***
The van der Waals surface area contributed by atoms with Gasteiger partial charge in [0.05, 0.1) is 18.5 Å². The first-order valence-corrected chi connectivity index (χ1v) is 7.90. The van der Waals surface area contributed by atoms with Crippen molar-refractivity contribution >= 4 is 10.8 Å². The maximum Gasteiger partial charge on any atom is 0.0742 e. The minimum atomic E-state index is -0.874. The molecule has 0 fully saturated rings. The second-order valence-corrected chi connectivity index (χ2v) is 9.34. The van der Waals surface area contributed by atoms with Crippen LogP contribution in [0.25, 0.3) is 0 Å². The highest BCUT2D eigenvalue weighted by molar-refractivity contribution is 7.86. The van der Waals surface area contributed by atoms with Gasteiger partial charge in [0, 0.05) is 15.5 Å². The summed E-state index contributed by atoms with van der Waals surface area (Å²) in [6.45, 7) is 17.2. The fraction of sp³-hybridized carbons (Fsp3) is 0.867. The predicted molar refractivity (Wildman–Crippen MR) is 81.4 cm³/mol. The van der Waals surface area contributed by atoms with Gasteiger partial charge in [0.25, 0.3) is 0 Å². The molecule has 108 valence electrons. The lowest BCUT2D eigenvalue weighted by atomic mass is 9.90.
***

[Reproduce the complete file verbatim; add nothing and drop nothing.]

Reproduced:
The van der Waals surface area contributed by atoms with Gasteiger partial charge in [0.05, 0.1) is 18.5 Å². The first-order valence-corrected chi connectivity index (χ1v) is 7.90. The van der Waals surface area contributed by atoms with Crippen molar-refractivity contribution >= 4 is 10.8 Å². The maximum Gasteiger partial charge on any atom is 0.0742 e. The minimum atomic E-state index is -0.874. The molecule has 0 fully saturated rings. The second-order valence-corrected chi connectivity index (χ2v) is 9.34. The van der Waals surface area contributed by atoms with Crippen LogP contribution in [0.25, 0.3) is 0 Å². The highest BCUT2D eigenvalue weighted by molar-refractivity contribution is 7.86. The van der Waals surface area contributed by atoms with Gasteiger partial charge in [0, 0.05) is 15.5 Å². The summed E-state index contributed by atoms with van der Waals surface area (Å²) in [6.45, 7) is 17.2. The fraction of sp³-hybridized carbons (Fsp3) is 0.867. The predicted molar refractivity (Wildman–Crippen MR) is 81.4 cm³/mol. The van der Waals surface area contributed by atoms with Gasteiger partial charge in [0.25, 0.3) is 0 Å². The molecule has 108 valence electrons. The lowest BCUT2D eigenvalue weighted by atomic mass is 9.90.